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Fellow Republican launches bid to oust Boehner as House speaker

A House Republican launched a bid Tuesday to kick the speaker of the house out of his job — an almost unheard-of rebellion that has been simmering for months.

A House Republican often at odds with John Boehner launched a bid Tuesday to kick the speaker of the House out of his job — an almost unheard-of rebellion but one that has been simmering for months.

Rep. Mark Meadows, R-North Carolina, filed a motion to "vacate the chair" — a parliamentary maneuver that could be used to depose Boehner, R-Ohio.

The motion accuses Boehner of having "endeavored to consolidate power and centralize decision-making, bypassing the majority of the 435 Members of Congress and the people they represent," and of using "the power of the office to punish Members who vote according to their conscience instead of the will of the Speaker."

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That second charge is personal for Meadows, who went toe to toe with Boehner's leadership team last month — and won.

Meadows was stripped of his position as chairman of an Oversight and Government Reform subcommittee after he voted against a bill — backed by Boehner — to give President Barack Obama more authority to "fast track" trade initiatives. Meadows won back the job after House conservatives raised an uproar.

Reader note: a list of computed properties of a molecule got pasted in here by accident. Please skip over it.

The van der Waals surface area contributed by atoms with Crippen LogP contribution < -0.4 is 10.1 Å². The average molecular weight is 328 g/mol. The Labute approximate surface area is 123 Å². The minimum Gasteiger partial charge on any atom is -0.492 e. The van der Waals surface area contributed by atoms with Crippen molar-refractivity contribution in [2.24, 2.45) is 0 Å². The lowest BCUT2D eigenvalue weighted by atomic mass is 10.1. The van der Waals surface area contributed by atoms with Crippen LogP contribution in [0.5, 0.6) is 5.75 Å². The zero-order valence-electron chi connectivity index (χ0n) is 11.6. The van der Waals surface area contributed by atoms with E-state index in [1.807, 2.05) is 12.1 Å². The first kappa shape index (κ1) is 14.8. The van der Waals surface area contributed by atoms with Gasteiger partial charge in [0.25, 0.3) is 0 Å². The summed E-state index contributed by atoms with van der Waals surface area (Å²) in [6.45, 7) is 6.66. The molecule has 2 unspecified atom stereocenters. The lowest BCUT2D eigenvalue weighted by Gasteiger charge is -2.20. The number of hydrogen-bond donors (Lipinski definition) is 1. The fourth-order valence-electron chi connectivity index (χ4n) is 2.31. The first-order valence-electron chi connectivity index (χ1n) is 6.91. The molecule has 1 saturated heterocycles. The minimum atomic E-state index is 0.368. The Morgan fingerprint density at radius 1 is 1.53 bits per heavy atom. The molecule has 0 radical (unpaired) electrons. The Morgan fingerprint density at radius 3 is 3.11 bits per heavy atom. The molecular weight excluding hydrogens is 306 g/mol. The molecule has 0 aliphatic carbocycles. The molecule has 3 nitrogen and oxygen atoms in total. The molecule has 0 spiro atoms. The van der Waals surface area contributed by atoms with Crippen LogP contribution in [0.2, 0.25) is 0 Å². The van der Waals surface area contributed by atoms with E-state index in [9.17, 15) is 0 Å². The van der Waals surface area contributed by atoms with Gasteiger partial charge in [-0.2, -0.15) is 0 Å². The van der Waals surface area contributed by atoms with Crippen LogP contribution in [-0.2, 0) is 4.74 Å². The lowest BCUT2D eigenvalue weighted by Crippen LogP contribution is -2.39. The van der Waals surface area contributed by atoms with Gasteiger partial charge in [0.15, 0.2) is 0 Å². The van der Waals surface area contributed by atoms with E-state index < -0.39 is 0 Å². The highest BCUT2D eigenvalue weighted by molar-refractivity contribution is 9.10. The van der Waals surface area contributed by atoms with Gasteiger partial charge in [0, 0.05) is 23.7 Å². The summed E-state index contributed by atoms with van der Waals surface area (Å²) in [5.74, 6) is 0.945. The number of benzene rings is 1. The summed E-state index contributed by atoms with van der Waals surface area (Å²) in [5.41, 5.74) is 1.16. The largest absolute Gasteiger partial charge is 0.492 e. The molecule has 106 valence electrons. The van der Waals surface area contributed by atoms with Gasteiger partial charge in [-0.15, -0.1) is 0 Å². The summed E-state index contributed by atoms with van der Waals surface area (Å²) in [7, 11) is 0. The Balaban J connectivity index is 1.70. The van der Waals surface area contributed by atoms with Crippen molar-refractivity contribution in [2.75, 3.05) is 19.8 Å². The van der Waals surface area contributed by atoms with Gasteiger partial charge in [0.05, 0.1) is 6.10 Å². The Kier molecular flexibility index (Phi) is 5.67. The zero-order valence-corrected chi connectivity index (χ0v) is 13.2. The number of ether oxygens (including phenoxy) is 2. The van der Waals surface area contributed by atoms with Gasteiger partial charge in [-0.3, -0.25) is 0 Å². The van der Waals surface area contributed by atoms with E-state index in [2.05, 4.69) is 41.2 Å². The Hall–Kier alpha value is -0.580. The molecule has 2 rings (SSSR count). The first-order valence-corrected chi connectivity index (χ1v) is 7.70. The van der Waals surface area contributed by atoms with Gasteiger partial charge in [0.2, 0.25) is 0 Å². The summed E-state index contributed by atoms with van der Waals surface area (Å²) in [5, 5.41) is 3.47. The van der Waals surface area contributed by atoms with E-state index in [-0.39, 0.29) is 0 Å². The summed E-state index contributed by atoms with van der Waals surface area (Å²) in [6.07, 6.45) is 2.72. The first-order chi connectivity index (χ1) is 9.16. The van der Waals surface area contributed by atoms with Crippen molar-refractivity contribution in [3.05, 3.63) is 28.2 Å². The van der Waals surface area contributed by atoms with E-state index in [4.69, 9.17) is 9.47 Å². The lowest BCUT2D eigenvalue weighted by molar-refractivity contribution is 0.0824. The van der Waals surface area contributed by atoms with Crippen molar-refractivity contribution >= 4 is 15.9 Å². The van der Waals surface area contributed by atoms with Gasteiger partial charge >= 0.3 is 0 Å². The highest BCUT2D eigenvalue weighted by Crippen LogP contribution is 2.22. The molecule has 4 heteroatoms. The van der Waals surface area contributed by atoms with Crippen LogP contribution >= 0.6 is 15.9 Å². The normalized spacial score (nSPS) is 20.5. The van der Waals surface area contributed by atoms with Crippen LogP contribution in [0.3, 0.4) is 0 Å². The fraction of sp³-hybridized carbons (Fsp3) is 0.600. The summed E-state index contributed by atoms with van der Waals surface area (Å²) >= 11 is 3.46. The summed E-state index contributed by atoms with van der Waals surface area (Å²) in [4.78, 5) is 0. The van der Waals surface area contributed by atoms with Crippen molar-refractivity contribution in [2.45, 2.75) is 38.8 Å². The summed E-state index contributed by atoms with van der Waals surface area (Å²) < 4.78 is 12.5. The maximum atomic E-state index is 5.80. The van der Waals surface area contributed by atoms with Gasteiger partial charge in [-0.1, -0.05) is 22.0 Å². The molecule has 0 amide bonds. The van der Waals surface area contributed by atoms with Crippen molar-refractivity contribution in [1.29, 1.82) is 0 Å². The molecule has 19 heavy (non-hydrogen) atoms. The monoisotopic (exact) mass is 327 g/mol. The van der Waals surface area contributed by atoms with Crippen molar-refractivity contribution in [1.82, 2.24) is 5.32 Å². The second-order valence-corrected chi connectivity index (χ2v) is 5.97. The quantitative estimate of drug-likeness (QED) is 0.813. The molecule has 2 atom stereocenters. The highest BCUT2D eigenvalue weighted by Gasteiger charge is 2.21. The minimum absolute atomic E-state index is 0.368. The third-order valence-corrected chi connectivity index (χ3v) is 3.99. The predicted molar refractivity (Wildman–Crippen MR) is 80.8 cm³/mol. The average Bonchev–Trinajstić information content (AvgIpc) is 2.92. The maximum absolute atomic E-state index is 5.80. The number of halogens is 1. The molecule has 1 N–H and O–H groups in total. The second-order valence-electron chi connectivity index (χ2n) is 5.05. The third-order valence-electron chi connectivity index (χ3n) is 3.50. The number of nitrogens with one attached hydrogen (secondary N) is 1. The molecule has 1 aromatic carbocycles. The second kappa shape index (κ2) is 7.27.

Meadows, a founder of the House Freedom Caucus, has long been at odds with Boehner, whom he and others on the GOP's right consider to be too accommodating to Obama. In January, he was one of 25 conservatives to vote against Boehner's re-election as speaker.

Boehner, who is in his third term as speaker, had no comment Tuesday.

Meadows said Tuesday night that he hopes the motion never comes to a vote, saying he meant it as an "impetus" to begin a family discussion about changing the "punitive culture" of Congress.

"This comes down to one thing, and that is: Is the voice of the American people being heard? And that means every member of Congress should have the ability to have their voice and their vote heard without fear of retribution if they indeed are representing the people back home," he said.

No speaker has ever been ousted — in fact, it's been tried only one time before.

In March 1910, House members launched a surprise bid to unseat autocratic Speaker Joe Cannon, according to House historical records. After a marathon two-day session, Cannon himself forced the issue to a vote by moving to declare the chair vacant.

Cannon's motion failed and he kept the speakership — essentially "winning" by losing — but his power was sharply diminished.

Meadows said he was prepared to take his lumps should Boehner retaliate.

"Can I be stripped of all other sorts of positions? The answer is yes — that's the speaker's prerogative," he said.

But "if those are consequences, should they come, I will gladly accept them as consequences for my actions," he said.

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